t

the last time I may know you

he draws the curtains in the living room
where we eat and hide. behind, the light

plays tricks and I can still see your figure 
receding. I say the ghosts have gone 

quiet, bleached blue. please forgive me. 
I mean to say the scene reminds me 

of fog veiling the ocean in winter, 
when people are home, their faces pasty azure 

from the glow of the television, 
and they are turned into themselves,

lapping over and under, over and under, 
dreaming in bodies like theirs but

still and dead. the jetty is slick with rain.
a child’s sandstorm, winding 

around itself. I do not know if this gets 
closer to the truth, how your leaving 

has never left. I say that I have 
recovered, for to confess is to return to 

seeing in front of me nothing, only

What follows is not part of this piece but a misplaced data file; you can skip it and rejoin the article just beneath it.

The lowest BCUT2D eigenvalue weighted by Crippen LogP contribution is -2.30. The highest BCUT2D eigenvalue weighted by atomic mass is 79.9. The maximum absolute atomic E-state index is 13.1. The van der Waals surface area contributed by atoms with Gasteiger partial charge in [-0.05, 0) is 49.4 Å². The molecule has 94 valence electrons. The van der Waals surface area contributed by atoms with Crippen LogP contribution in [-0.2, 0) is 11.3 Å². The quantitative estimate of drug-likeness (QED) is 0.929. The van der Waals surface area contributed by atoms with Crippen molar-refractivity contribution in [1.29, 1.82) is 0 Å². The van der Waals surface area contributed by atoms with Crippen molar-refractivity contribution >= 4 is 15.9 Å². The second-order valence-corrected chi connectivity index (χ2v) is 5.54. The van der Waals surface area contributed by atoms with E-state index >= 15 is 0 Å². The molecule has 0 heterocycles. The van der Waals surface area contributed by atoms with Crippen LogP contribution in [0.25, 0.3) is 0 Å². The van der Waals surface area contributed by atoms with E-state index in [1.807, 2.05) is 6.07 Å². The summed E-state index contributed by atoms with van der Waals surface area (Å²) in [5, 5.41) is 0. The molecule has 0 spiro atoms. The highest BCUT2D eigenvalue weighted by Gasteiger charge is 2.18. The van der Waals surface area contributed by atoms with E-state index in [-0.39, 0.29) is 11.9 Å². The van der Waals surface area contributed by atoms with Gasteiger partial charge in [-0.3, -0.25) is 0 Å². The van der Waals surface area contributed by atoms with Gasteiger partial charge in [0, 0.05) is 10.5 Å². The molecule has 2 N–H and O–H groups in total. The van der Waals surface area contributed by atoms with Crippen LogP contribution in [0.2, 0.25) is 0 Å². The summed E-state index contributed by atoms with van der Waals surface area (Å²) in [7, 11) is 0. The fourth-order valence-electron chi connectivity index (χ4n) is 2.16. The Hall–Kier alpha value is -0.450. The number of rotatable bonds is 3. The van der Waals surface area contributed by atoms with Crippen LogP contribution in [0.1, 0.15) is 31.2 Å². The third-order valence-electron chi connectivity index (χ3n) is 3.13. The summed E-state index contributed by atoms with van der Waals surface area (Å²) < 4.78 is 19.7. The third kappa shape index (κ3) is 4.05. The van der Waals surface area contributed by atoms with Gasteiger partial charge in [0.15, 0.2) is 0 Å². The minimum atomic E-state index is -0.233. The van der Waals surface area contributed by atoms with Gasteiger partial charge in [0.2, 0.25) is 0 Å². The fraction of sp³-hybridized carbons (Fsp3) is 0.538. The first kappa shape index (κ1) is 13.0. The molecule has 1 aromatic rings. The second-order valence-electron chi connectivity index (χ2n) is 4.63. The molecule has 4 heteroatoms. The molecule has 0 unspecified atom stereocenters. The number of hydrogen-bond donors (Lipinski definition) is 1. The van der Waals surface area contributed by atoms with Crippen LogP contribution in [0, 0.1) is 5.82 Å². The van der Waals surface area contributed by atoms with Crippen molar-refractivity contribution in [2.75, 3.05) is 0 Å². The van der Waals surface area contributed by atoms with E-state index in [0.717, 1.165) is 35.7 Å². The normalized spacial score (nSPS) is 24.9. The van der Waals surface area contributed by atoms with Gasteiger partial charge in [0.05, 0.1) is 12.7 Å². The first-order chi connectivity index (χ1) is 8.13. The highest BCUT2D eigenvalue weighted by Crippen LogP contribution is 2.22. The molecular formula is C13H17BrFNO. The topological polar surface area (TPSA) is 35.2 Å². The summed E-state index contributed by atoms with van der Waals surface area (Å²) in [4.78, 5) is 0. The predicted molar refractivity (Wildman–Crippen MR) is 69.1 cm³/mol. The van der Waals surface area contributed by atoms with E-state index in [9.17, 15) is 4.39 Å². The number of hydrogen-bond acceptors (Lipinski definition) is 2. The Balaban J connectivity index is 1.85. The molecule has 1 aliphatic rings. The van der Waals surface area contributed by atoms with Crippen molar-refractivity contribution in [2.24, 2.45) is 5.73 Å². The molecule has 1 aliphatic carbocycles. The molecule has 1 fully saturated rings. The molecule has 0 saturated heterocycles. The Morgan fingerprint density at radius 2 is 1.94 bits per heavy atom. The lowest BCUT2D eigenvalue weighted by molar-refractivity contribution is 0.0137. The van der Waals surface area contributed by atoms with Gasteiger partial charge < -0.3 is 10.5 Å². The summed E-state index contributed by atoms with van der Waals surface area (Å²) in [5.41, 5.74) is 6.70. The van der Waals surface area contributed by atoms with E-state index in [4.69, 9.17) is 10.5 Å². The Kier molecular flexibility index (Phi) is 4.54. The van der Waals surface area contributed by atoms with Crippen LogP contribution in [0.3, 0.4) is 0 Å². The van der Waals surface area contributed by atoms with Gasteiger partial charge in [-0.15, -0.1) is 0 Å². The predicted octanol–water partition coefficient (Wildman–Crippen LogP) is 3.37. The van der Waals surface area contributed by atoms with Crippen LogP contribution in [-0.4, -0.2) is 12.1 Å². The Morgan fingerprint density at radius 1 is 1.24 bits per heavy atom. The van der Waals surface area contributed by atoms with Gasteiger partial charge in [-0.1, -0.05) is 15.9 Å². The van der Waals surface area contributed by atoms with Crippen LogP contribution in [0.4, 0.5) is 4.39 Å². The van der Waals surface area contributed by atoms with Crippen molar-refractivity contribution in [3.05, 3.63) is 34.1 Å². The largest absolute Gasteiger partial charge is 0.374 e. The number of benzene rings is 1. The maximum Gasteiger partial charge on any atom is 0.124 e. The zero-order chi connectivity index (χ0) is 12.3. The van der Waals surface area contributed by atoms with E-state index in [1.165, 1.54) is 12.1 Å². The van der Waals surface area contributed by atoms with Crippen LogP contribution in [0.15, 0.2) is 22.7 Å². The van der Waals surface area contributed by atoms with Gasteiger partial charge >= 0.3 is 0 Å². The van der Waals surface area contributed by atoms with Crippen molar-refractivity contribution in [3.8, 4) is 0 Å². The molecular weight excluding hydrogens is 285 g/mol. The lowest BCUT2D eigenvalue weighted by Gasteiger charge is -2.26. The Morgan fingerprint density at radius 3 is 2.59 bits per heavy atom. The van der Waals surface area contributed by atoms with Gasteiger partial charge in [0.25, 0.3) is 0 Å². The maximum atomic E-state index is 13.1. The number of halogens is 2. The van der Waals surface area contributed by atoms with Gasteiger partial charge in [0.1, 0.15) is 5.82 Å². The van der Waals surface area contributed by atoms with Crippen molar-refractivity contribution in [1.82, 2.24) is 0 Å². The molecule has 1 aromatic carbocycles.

the quilted ebbs of the waves, 

falling under and over themselves,
in terrible infinity.

 

Cover art: “Nowhere To Be” by Siri Stensberg

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Victoria Stitt

Victoria Stitt is a poet currently reading and writing about the intricacies of Black and brown bodies in transformed and transforming spaces. They teach English to juniors and seniors, aiming to instill in their students a sense of urgency for achieving social justice and a love for writing. Their work has appeared in Yes Poetry, Harbor Review, LEON Literary Review, Shanghai Literary Review, Carolina Quarterly and is forthcoming in Juked. They are a Philadelphia native, an MFA candidate at Warren Wilson College, and a dancer.

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